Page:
FIG. 4 is a block diagram showing one embodiment of this invention utilizing the excitation pulse calculating algorithm according to equation (16). In FIG. 4, elements corresponding to those shown in FIG. 1 are designated by the same reference characters and will not be described here. FIG. 4 shows only the elements on the side of the encoder. Since the decoder may have the same construction as the prior art decoder, it is not shown herein. In FIG. 4 respective component elements execute the following processings for each frame.

A K parameter calculating circuit 280 is inputted with a voice signal x(n) stored in the buffer memory circuit 110 for calculating a predetermined number Np of K parameters Ki (1≦i≦Np). A calculating method of extracting the K parameter value Ki from the input voice signal series in the parameter calculating circuit 280 is described, for example, in J. Makhoul's paper (hereinafter called paper No. 3) entitled "Linear Prediction: A Tutorial Review", pages 561 to 580, April 1975 of Proceedings of IEEE.

The value of K parameter Ki is inputted to the K parameter encoding circuit 200 which encodes Ki in accordance with a predetermined quantizing bit number, and the code lki thus obtained is supplied to a multiplexer. The method of encoding the K parameter in the K parameter encoding circuit 200 is described in detail in R. Viswanathan et al paper (hereinafter called paper No. (4) of the title "Quantization Properties of Transmission Parameters in Linear Predictive Systems", pages 309 to 321, IEEE TRANSACTIONS ON ACOUSTICS, SPEECH, AND SIGNAL PROCESSING, JUNE 1975. The K parameter encoding circuit 200 decodes the code lki to send a decoded value ki ' (1≦i≦Np) to an excitation pulse calculating circuit 230. This excitation calculating circuit 230 is inputted with an input voice signal x(n) stored in the buffer memory circuit 110 and the K parameter decoded value and calculates the amplitude gk and the position mk of the excitation pulse series in one frame according to equations (17), (18) and (16) described above. The calculated position and amplitude are supplied to an encoding circuit 250.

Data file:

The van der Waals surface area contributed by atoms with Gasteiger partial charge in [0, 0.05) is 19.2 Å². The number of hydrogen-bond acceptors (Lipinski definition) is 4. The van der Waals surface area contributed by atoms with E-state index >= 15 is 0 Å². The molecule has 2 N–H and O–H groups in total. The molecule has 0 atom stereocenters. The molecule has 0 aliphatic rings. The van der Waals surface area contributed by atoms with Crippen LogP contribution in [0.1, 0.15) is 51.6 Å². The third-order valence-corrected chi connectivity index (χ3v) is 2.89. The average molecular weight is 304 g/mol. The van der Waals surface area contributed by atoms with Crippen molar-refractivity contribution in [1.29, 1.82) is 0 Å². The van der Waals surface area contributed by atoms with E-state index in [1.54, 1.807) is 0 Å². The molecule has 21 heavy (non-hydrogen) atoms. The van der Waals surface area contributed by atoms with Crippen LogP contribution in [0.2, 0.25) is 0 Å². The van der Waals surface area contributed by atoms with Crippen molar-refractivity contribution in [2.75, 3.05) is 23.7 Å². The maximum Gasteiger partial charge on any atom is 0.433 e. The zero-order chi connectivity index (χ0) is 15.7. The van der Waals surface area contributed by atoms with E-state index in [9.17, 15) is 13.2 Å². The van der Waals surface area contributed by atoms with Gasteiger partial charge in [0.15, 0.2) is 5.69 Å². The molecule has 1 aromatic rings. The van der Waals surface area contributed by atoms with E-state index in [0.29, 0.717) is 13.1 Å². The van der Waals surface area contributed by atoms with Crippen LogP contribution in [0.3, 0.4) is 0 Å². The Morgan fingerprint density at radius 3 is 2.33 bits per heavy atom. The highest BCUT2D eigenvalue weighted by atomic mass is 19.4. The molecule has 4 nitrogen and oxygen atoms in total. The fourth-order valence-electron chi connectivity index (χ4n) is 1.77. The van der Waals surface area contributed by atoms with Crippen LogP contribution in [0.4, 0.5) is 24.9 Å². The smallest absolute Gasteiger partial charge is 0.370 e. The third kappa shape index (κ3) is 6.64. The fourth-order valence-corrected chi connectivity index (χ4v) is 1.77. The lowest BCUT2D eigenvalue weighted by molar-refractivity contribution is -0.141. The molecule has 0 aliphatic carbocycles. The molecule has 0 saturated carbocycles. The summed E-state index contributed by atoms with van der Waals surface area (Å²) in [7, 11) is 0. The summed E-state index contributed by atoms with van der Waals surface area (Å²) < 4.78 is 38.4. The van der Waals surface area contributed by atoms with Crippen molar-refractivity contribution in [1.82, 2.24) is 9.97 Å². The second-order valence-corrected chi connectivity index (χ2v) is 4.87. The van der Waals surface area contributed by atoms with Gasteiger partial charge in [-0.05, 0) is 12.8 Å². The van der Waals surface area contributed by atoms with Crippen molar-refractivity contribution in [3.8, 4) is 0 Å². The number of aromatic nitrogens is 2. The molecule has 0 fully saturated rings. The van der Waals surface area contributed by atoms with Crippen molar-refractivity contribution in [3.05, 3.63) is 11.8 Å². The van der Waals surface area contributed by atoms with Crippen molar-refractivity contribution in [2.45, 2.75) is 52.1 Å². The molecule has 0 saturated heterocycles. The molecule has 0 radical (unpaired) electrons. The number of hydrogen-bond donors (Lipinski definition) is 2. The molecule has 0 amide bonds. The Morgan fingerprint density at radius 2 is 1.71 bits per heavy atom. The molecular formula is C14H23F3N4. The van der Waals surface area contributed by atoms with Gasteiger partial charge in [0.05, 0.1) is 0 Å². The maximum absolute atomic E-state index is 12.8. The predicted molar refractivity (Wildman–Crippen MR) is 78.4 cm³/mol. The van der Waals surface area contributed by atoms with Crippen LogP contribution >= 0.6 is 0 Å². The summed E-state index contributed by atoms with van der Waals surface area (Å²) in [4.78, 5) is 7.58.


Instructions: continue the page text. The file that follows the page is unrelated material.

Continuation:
The construction of the excitation pulse calculating circuit 230 will now be described. FIG. 5 is a block diagram showing one example of the construction of the excitation calculating circuit 230. The K parameter decoded value Ki ' is inputted to an impulse response calculating circuit 210 and a weighting circuit 290 through an input terminal 232. In response to the K parameter decoded value Ki ', the impulse response calculating circuit 210 calculates hω(n) (the impulse response of a filter comprising the synthesizing filter and the weighting circuit in cascade connection) of equation (13) for a predetermined sample number to send the hω(n) thus calculated to a covariance function calculating circuit 220 and a cross-correlation function calculating circuit 235. The covariance function calculating circuit 220 is supplied with hω(n) for a predetermined number of samples to calculate the covariance function φhh (mi, mk), where 1≦i and k≦N, of hω(n) according to equation (18) and the calculated covariance function is applied to a pulse series calculating circuit 240. The weighting circuit 290 is supplied with Ki ' through the input terminal 232 for calculating a weighting function ω(n) according to equation (3), for example. However this function ω(n) may be calculated with other frequency weighting method. The weighting circuit 290 is also inputted with x(n) through its input terminal 231 to effect a convolution calculation of x(n) and ω(n) so as to apply the calculated xω(n) to the cross-correlation function calculating circuit 235. The cross-correlation function calculating circuit 235 is inputted with xωn) and hω(n) to calculate a cross-correlation function φxh(-mk) where 1≦mk ≦N, and supplies the cross-correlation function to the pulse series calculating circuit 240. The pulse series caculating circuit 240 is supplied with φxh (-mk) from the cross-correlation function calculating circuit 235 and φhh(mi, mk), where 1≦mi and mk ≦N, from the covariance function calculating circuit 220 to calculate the amplitude gk of the pulse according to equation (16). For example, the amplitude g1 of the first pulse is calculated as a function of the position m1 by putting k=1 in equation (16). Then the m1 that maximizes |g1 | is selected and m1 and g1 thus obtained are determined as the position and amplitude of the first pulse. The second pulse is determined by putting k=2 in equation (16). Equation (16) means that the second pulse is determined by eliminating the influence casued by the first pulse. The third and the following pulses can be calculated in the same manner, and the pulse calculation is continued until a predetermined number of pulses is obtained or until the value of an error obtained by subtituting the amplitude gk and position mk which are calculated as described above into equation (16) becomes below a predetermined threshold value. The gk and mk representing the amplitude and the position of the pulse series are outputted from the pulse series calculating circuit 240 through an output terminal 233.